I grew up in Wisconsin and we have an unfortunate tradition of sending demagogues to the U.S. Senate. The most infamous example is the now-reviled Joseph McCarthy, who emerged from my hometown and blustered his way to fame and then ignominy through his crusade against Communists. A combination of overreach and the withering exposure afforded his campaign through the scrutiny of journalists like Edward R. Murrow brought this alcoholic small-town lawyer low.
Next Wisconsin sent a different type of demagogue, William Proxmire, to the Senate. Proxmire was an inveterate publicity hound who monthly regaled his pet journalists with the "Golden Fleece Awards," where he publicly "shamed" his colleagues by shining a light on their pet projects. While Proxmire was largely correct about many of the boondoggles he spotlighted, he never did anything about actually taking these items out of the budgets. Things would pass anyway and he simply earned a reputation as a gadfly. Meanwhile, any initiatives he might offer were simply set aside by the Senate leadership, making him the least effective senator in Washington throughout his career.
Comes now Russ Feingold, emerging from the back bench with a resolution to censure President Bush for authorizing the NSA eavesdropping on conversations involving American citizens suspected of contact with Al Qaeda. Link is below:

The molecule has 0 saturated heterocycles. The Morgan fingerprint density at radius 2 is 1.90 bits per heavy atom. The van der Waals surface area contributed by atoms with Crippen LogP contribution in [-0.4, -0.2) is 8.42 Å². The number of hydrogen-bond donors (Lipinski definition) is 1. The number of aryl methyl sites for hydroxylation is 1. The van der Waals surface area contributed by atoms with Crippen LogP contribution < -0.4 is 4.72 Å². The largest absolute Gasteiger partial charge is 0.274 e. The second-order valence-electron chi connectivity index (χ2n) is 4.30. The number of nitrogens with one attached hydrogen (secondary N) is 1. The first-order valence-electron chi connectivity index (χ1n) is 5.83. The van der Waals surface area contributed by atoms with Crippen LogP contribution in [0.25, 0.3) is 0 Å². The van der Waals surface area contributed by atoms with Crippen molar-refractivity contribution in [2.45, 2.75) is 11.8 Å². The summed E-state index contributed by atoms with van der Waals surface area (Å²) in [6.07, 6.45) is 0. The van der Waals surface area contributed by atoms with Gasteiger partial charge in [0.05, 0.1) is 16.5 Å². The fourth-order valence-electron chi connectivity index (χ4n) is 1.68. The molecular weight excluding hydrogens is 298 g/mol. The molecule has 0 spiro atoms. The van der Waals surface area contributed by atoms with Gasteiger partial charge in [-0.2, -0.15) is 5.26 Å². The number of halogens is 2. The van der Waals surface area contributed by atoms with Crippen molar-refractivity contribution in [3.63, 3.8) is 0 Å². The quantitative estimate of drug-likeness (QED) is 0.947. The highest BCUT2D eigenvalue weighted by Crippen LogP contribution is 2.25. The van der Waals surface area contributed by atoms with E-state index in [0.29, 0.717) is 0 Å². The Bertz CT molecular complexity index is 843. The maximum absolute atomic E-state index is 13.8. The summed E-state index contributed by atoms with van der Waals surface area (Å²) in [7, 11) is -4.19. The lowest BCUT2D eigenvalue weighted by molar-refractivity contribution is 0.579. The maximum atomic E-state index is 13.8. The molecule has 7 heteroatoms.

Feingold is convinced that Bush broke the law. It's not at all clear that he did, of course. Existing case law is at best inconclusive and the 1978 FISA law has not faced constitutional scrutiny. I personally think it's time to challenge FISA and the mechanism behind it. The money graf is this:
"Congress has to reassert our system of government, and the cleanest and the most efficient way to do that is to censure the president," Feingold said. "And, hopefully, he will acknowledge that he did something wrong."
While Congress has always wanted to conduct foreign policy, authority to do so has always resided with the executive branch. And for good reason - if Congress controls foreign policy, it puts decisionmaking into the hands of 535 individuals with competing agendas. For a country to have an effective foreign policy and face it offers the world, it needs to speak with one voice. If Feingold thinks current policy is wrong, his task should be to get to the hustings and offer his vision to the voting public. Congress can hardly "reassert" something that it does not have authority to do. I can assert that I am the King of Spain, but that doesn't mean I'll be able to get free tapas in Madrid any time soon.
Ultimately, Feingold's compadres understand that his proposal is silly, which is why minority leader Harry Reid was backpedaling from the proposal yesterday. You have to wonder why my fellow cheeseheads continue to send morons to the World's Greatest Deliberative Body.